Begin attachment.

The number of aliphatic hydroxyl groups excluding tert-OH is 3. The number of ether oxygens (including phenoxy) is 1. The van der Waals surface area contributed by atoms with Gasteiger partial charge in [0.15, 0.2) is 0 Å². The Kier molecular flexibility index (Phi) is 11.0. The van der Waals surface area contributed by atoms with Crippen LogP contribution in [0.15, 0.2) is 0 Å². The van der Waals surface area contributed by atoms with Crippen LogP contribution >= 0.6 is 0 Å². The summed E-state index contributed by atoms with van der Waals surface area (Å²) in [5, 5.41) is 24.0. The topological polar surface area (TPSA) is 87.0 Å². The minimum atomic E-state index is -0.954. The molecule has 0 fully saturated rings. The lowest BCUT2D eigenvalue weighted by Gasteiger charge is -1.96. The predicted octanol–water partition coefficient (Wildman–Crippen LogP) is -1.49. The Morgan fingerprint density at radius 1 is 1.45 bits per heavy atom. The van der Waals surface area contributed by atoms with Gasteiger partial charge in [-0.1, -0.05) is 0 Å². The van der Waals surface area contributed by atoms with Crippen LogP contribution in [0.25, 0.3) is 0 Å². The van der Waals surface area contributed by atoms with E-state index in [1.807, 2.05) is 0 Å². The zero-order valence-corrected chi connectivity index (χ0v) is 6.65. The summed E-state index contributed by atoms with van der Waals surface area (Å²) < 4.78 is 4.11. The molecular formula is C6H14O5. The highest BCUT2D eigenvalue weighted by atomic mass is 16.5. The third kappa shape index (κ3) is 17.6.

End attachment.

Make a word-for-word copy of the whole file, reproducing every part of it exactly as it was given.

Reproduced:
The number of aliphatic hydroxyl groups excluding tert-OH is 3. The number of ether oxygens (including phenoxy) is 1. The van der Waals surface area contributed by atoms with Gasteiger partial charge in [0.15, 0.2) is 0 Å². The Kier molecular flexibility index (Phi) is 11.0. The van der Waals surface area contributed by atoms with Crippen LogP contribution in [0.15, 0.2) is 0 Å². The van der Waals surface area contributed by atoms with Crippen LogP contribution >= 0.6 is 0 Å². The summed E-state index contributed by atoms with van der Waals surface area (Å²) in [5, 5.41) is 24.0. The topological polar surface area (TPSA) is 87.0 Å². The minimum atomic E-state index is -0.954. The molecule has 0 fully saturated rings. The lowest BCUT2D eigenvalue weighted by Gasteiger charge is -1.96. The predicted octanol–water partition coefficient (Wildman–Crippen LogP) is -1.49. The Morgan fingerprint density at radius 1 is 1.45 bits per heavy atom. The van der Waals surface area contributed by atoms with Gasteiger partial charge in [-0.1, -0.05) is 0 Å². The van der Waals surface area contributed by atoms with Crippen LogP contribution in [0.25, 0.3) is 0 Å². The van der Waals surface area contributed by atoms with E-state index in [1.807, 2.05) is 0 Å². The zero-order valence-corrected chi connectivity index (χ0v) is 6.65. The summed E-state index contributed by atoms with van der Waals surface area (Å²) < 4.78 is 4.11. The molecular formula is C6H14O5. The highest BCUT2D eigenvalue weighted by atomic mass is 16.5. The third kappa shape index (κ3) is 17.6.